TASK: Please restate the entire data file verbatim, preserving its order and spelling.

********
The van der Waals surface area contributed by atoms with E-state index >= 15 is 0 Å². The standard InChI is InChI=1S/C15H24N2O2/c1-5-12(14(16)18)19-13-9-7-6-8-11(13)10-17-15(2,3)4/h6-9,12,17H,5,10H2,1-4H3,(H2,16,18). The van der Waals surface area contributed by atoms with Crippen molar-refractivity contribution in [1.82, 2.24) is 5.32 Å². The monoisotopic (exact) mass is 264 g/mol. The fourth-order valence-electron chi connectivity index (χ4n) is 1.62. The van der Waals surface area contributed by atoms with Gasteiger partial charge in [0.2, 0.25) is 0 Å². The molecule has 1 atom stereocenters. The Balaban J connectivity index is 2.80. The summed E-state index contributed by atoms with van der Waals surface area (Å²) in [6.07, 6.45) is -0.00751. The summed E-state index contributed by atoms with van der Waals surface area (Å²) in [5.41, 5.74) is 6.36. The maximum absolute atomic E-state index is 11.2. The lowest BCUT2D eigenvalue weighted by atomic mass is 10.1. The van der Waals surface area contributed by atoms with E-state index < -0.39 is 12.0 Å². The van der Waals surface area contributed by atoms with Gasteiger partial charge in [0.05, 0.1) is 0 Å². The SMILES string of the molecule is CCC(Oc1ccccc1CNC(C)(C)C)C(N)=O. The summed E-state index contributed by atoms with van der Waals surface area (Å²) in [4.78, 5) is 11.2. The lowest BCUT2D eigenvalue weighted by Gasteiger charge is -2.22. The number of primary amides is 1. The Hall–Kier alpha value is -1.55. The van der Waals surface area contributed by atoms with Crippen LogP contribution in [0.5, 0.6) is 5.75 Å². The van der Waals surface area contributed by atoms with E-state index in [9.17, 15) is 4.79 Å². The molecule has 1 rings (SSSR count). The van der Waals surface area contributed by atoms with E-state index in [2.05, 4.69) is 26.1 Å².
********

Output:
The van der Waals surface area contributed by atoms with E-state index >= 15 is 0 Å². The standard InChI is InChI=1S/C15H24N2O2/c1-5-12(14(16)18)19-13-9-7-6-8-11(13)10-17-15(2,3)4/h6-9,12,17H,5,10H2,1-4H3,(H2,16,18). The van der Waals surface area contributed by atoms with Crippen molar-refractivity contribution in [1.82, 2.24) is 5.32 Å². The monoisotopic (exact) mass is 264 g/mol. The fourth-order valence-electron chi connectivity index (χ4n) is 1.62. The van der Waals surface area contributed by atoms with Gasteiger partial charge in [0.2, 0.25) is 0 Å². The molecule has 1 atom stereocenters. The Balaban J connectivity index is 2.80. The summed E-state index contributed by atoms with van der Waals surface area (Å²) in [6.07, 6.45) is -0.00751. The summed E-state index contributed by atoms with van der Waals surface area (Å²) in [5.41, 5.74) is 6.36. The maximum absolute atomic E-state index is 11.2. The lowest BCUT2D eigenvalue weighted by atomic mass is 10.1. The van der Waals surface area contributed by atoms with E-state index < -0.39 is 12.0 Å². The van der Waals surface area contributed by atoms with Gasteiger partial charge in [0.05, 0.1) is 0 Å². The SMILES string of the molecule is CCC(Oc1ccccc1CNC(C)(C)C)C(N)=O. The summed E-state index contributed by atoms with van der Waals surface area (Å²) in [4.78, 5) is 11.2. The lowest BCUT2D eigenvalue weighted by Gasteiger charge is -2.22. The number of primary amides is 1. The Hall–Kier alpha value is -1.55. The van der Waals surface area contributed by atoms with Crippen LogP contribution in [0.5, 0.6) is 5.75 Å². The van der Waals surface area contributed by atoms with E-state index in [9.17, 15) is 4.79 Å². The molecule has 1 rings (SSSR count). The van der Waals surface area contributed by atoms with E-state index in [2.05, 4.69) is 26.1 Å².